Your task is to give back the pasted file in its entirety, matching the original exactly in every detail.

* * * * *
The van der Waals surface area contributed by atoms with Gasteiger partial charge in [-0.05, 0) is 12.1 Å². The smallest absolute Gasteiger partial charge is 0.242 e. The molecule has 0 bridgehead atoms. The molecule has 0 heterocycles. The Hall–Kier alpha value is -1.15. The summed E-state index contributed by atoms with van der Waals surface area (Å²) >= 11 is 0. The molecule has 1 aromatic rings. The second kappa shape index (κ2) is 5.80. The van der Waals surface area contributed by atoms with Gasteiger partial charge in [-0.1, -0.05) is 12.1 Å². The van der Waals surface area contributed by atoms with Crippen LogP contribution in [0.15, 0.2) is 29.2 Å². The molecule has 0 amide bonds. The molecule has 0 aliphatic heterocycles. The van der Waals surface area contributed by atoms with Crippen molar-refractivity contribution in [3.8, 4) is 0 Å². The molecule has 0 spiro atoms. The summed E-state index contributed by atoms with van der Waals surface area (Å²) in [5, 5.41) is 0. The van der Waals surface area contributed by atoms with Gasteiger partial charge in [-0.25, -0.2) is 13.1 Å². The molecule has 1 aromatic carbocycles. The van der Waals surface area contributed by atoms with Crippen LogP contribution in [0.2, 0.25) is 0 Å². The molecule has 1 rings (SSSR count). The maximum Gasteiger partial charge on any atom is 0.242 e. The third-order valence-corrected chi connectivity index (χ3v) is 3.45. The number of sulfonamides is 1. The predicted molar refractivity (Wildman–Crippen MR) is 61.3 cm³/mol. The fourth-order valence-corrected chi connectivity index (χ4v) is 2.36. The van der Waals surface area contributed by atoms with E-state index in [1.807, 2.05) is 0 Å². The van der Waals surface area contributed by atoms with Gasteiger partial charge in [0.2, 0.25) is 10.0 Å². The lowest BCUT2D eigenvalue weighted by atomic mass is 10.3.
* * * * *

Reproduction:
The van der Waals surface area contributed by atoms with Gasteiger partial charge in [-0.05, 0) is 12.1 Å². The smallest absolute Gasteiger partial charge is 0.242 e. The molecule has 0 bridgehead atoms. The molecule has 0 heterocycles. The Hall–Kier alpha value is -1.15. The summed E-state index contributed by atoms with van der Waals surface area (Å²) >= 11 is 0. The molecule has 1 aromatic rings. The second kappa shape index (κ2) is 5.80. The van der Waals surface area contributed by atoms with Gasteiger partial charge in [-0.1, -0.05) is 12.1 Å². The van der Waals surface area contributed by atoms with Crippen LogP contribution in [0.15, 0.2) is 29.2 Å². The molecule has 0 amide bonds. The molecule has 0 aliphatic heterocycles. The van der Waals surface area contributed by atoms with Crippen molar-refractivity contribution in [3.8, 4) is 0 Å². The molecule has 0 spiro atoms. The summed E-state index contributed by atoms with van der Waals surface area (Å²) in [5, 5.41) is 0. The van der Waals surface area contributed by atoms with Gasteiger partial charge in [-0.25, -0.2) is 13.1 Å². The molecule has 1 aromatic carbocycles. The van der Waals surface area contributed by atoms with Crippen LogP contribution in [0.2, 0.25) is 0 Å². The molecule has 1 rings (SSSR count). The maximum Gasteiger partial charge on any atom is 0.242 e. The third-order valence-corrected chi connectivity index (χ3v) is 3.45. The number of sulfonamides is 1. The predicted molar refractivity (Wildman–Crippen MR) is 61.3 cm³/mol. The fourth-order valence-corrected chi connectivity index (χ4v) is 2.36. The van der Waals surface area contributed by atoms with E-state index in [1.807, 2.05) is 0 Å². The van der Waals surface area contributed by atoms with Gasteiger partial charge in [0.2, 0.25) is 10.0 Å². The lowest BCUT2D eigenvalue weighted by atomic mass is 10.3.